At the end of September, the world’s political, business and civil society leaders gathered at the UN headquarters in New York in order to prompt action on fighting climate change. During this Climate Action Summit, a number of initiatives, promises and goals were announced.
65 countries and major sub-national economies (e.g. California) committed to cutting greenhouse gas emissions to net-zero by 2050 and another 70 countries promised to boost their national action plan by 2020 or have started the process of doing so. Finland, for example, pledged to become carbon neutral by 2035 and, soon afterwards, even carbon negative.
What are some of the steps that countries could undertake to achieve these ambitious goals?
Reforestation to fight climate change
The Paris Agreement points to reforestation as one possible solution and highlights the important role that forests play in helping meet climate goals.
“We can remove about half of the existing CO2 from the atmosphere if we plant a billion hectares of land with trees, providing that new emissions stop,” says Professor Ruben Mnatsakanian from the Department of Environmental Sciences and Policy at the Central European University. “Trees take in CO2 while they’re growing. Mature forests are not that useful for absorbing it. So our task is to ensure space for future forests to grow.”
Antti Asikainen, Executive Vice President of Finland’s Natural Resources Institute, explained that currently, Finland can reforest about 200,000-300,000 hectares. However, there are several important constraints like the need for increased food production to feed the growing global population. Reforestation can increase the carbon capture of Finnish forests by about 1-3%, but the full effect of this will only be reached after decades.
One possible solution is to also look at sustainable forest management. It has been practised in the Nordic regions for years, and involves incorporating thinning, selective wood harvesting and replanting, to mimic natural patterns of growth. What’s more – it ensures jobs and livelihood for neighbouring areas through forestry-realted activities, while wood-based products derived from these forests are being used as fossil-substitutes in many industries.
Forest growth for financial growth
There is evidence for this. For many countries, reforestation is not only a way to reduce the amount of CO2 in the atmosphere but also a way to boost the national economy.
Take the case of Sweden. The country has seen success in its reforestation efforts, with its forests having doubled in size in the last 100 years. Though it holds just under 1% of the world’s commercial forest areas, it provides 10% of all sawn timber, pulp and paper traded globally.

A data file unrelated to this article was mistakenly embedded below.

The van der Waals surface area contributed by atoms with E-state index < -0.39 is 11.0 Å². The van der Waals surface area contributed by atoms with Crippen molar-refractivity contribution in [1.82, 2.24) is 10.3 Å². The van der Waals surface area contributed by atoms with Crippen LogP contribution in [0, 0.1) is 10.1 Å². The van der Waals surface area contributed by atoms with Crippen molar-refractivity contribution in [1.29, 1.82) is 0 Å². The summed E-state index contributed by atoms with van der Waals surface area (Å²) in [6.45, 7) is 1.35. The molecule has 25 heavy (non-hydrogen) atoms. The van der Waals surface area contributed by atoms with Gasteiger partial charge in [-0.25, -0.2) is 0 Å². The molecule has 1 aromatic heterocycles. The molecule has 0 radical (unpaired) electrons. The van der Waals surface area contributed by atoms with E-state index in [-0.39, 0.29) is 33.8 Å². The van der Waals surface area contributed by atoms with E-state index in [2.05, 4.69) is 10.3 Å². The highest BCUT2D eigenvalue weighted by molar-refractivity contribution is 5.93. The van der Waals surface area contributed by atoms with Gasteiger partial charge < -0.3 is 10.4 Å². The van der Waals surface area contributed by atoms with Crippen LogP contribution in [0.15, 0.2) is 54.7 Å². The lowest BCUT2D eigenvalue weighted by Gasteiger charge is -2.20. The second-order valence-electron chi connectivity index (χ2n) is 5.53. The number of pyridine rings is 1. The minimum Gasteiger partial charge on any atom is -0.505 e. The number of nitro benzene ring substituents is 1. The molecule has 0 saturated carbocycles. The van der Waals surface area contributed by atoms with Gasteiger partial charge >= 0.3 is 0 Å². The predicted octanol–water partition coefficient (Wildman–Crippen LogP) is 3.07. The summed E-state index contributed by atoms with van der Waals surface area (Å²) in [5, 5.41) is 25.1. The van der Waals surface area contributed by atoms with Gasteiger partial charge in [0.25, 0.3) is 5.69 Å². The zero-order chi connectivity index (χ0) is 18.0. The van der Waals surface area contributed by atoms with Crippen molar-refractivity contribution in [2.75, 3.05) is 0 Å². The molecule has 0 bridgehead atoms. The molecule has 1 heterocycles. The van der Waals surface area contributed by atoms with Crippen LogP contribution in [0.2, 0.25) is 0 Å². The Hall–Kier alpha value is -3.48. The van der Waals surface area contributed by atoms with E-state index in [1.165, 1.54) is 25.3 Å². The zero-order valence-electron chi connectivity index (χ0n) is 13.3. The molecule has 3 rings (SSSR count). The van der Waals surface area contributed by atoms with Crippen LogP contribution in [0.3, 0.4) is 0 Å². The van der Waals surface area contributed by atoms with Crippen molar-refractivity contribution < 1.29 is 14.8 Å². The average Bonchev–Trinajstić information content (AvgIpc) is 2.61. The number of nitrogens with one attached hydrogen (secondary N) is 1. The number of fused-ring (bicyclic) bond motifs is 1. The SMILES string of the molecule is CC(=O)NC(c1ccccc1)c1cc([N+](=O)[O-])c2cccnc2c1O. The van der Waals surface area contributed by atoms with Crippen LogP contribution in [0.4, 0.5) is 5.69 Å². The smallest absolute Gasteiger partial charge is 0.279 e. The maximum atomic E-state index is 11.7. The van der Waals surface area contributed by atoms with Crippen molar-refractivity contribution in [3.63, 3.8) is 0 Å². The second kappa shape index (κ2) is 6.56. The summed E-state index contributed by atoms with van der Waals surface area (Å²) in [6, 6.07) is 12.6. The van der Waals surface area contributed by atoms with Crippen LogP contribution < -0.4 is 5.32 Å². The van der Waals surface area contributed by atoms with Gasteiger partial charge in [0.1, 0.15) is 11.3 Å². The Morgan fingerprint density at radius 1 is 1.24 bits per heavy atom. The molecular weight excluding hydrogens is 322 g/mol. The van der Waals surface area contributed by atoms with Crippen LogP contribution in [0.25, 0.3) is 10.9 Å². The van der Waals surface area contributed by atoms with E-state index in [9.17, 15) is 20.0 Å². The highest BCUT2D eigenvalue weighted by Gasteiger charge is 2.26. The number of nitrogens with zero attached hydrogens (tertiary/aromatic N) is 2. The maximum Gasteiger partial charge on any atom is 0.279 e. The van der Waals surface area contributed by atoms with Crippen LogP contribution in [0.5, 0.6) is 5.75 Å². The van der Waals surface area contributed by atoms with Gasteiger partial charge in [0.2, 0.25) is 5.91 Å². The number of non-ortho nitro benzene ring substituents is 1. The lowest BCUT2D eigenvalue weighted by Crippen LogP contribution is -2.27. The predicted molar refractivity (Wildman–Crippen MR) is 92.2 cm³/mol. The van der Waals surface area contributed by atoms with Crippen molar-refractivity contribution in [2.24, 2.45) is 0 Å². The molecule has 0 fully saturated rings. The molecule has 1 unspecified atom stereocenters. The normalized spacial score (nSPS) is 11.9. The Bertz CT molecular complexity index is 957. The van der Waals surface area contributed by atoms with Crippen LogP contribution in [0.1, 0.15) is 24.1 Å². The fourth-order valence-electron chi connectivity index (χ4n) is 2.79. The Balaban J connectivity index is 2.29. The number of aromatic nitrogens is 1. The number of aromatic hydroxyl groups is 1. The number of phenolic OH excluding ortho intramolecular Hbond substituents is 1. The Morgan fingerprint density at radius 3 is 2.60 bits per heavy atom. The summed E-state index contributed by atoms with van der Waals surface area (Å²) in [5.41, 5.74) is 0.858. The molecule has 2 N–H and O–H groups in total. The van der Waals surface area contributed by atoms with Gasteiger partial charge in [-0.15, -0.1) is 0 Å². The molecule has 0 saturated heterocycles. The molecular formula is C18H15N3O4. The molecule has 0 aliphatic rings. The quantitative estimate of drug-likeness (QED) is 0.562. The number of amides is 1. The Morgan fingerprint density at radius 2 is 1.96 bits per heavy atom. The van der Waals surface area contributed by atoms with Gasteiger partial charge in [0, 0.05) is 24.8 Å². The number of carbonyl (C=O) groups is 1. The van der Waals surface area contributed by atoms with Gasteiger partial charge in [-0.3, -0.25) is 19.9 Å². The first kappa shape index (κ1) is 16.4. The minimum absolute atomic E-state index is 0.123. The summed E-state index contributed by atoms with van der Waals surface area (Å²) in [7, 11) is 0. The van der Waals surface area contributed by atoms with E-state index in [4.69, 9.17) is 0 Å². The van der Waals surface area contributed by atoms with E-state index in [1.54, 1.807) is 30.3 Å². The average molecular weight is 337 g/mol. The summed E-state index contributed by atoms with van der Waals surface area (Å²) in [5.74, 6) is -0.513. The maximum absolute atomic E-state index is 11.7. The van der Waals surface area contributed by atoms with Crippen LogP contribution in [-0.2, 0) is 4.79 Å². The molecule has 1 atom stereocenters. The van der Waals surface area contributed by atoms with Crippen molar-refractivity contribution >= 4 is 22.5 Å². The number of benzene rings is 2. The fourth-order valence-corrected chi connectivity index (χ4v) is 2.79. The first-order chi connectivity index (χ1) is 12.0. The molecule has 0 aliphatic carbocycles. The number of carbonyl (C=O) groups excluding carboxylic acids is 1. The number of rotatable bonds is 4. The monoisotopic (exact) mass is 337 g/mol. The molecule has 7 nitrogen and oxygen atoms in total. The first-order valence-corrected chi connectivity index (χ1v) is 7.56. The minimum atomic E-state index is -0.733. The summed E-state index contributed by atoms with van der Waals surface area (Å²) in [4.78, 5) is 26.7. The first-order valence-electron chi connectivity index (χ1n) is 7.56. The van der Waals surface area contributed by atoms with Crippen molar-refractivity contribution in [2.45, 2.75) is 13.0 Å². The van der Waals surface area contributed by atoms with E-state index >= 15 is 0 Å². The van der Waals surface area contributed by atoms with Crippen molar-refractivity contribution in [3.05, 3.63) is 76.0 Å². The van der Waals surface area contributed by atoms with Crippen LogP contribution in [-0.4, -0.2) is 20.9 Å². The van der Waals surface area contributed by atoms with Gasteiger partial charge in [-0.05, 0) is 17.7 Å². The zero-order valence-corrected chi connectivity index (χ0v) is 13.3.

The United Nations Forum on Forests stipulates that the wide range of goods and services provided by forests contributed USD 600 billion (0.9%) to the global GDP in 2011. This, in turn, provides financial incentives for countries to accelerate their reforestation programmes.
A good example is Uruguay’s Forestry Law of 1987, which forgave property taxes on a tree farm or land covered native forest, while also subsidising the cost of planting. In addition to helping the environment, reforestation also became a way out financially for cattle farmers during the slump in beef prices in the early 1990s.
That said, Asikainen warns that we must learn from the mistakes of the past before aggressively chasing reforestation.
The need for a planned approach
In various parts of the world, aggressive reforestation efforts have failed precisely because of non-native monocultures, without the introduction of mixed tree species. This has inevitably resulted in the loss of biodiversity, leading environmental experts to refer to such monoculture plantations as ‘green deserts’.
Even in Finland, at one point during the country’s reforestation drive, abandoned farmland was often planted with monocultures which resulted in the loss of biodiversity. However, sustainable forest management managed to help turn that situation around and Nordic forest management principles are being studied around the world.
UPM sees wood as the world’s most important raw material, one which must be sourced only from sustainably managed forests. Today’s Finnish commercial forests are semi-natural forests that are managed with forestry methods that mimic a forest’s natural course of life, ensuring that biodiversity is protected.
“Finnish forestry policies combine the environmental, social and economic aspects of forests and forestry. Our policies are the result of experiences from the past and scenarios for the future,” explains Asikainen.
Public bodies, industry, NGOs, forest owners and researchers need to collaborate to create forward-thinking policies that create a positive environment for reforestation. Done correctly, this may be the only way for us to preserve our planet for future generations.
Text: Maria Stambler